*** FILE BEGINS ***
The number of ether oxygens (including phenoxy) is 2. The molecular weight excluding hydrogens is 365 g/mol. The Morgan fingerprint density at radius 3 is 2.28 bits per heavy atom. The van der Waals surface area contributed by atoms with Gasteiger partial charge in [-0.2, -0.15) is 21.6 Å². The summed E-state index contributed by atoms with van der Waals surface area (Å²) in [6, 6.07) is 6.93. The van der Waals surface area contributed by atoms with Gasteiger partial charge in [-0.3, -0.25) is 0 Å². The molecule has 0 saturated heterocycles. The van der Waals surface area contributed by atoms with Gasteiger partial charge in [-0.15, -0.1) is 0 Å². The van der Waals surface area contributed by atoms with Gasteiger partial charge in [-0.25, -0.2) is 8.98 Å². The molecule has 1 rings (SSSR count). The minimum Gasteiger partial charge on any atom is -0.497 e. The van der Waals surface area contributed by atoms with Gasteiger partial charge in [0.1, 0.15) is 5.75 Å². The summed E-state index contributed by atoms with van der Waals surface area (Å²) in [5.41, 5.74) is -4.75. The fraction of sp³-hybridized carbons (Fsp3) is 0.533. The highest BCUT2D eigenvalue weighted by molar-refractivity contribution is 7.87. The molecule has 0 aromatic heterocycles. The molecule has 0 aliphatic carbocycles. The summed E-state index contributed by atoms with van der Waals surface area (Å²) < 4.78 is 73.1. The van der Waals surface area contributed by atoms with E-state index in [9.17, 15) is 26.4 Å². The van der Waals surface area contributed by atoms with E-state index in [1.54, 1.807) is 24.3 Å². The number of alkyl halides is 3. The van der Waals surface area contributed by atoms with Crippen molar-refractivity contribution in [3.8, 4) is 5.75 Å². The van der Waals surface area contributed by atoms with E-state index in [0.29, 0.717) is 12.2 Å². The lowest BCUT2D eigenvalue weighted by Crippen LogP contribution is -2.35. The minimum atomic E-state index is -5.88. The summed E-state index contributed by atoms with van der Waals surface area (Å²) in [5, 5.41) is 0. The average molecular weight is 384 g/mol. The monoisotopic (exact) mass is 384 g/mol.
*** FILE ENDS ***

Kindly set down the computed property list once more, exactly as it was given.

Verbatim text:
The number of ether oxygens (including phenoxy) is 2. The molecular weight excluding hydrogens is 365 g/mol. The Morgan fingerprint density at radius 3 is 2.28 bits per heavy atom. The van der Waals surface area contributed by atoms with Gasteiger partial charge in [-0.2, -0.15) is 21.6 Å². The summed E-state index contributed by atoms with van der Waals surface area (Å²) in [6, 6.07) is 6.93. The van der Waals surface area contributed by atoms with Gasteiger partial charge in [-0.3, -0.25) is 0 Å². The molecule has 0 saturated heterocycles. The van der Waals surface area contributed by atoms with Gasteiger partial charge in [-0.15, -0.1) is 0 Å². The van der Waals surface area contributed by atoms with Gasteiger partial charge in [-0.25, -0.2) is 8.98 Å². The molecule has 1 rings (SSSR count). The minimum Gasteiger partial charge on any atom is -0.497 e. The van der Waals surface area contributed by atoms with Gasteiger partial charge in [0.1, 0.15) is 5.75 Å². The summed E-state index contributed by atoms with van der Waals surface area (Å²) in [5.41, 5.74) is -4.75. The fraction of sp³-hybridized carbons (Fsp3) is 0.533. The highest BCUT2D eigenvalue weighted by molar-refractivity contribution is 7.87. The molecule has 0 aromatic heterocycles. The molecule has 0 aliphatic carbocycles. The summed E-state index contributed by atoms with van der Waals surface area (Å²) < 4.78 is 73.1. The van der Waals surface area contributed by atoms with E-state index in [9.17, 15) is 26.4 Å². The van der Waals surface area contributed by atoms with E-state index in [1.54, 1.807) is 24.3 Å². The number of alkyl halides is 3. The van der Waals surface area contributed by atoms with Crippen molar-refractivity contribution in [3.8, 4) is 5.75 Å². The van der Waals surface area contributed by atoms with E-state index in [0.29, 0.717) is 12.2 Å². The lowest BCUT2D eigenvalue weighted by Crippen LogP contribution is -2.35. The minimum atomic E-state index is -5.88. The summed E-state index contributed by atoms with van der Waals surface area (Å²) in [5, 5.41) is 0. The average molecular weight is 384 g/mol. The monoisotopic (exact) mass is 384 g/mol.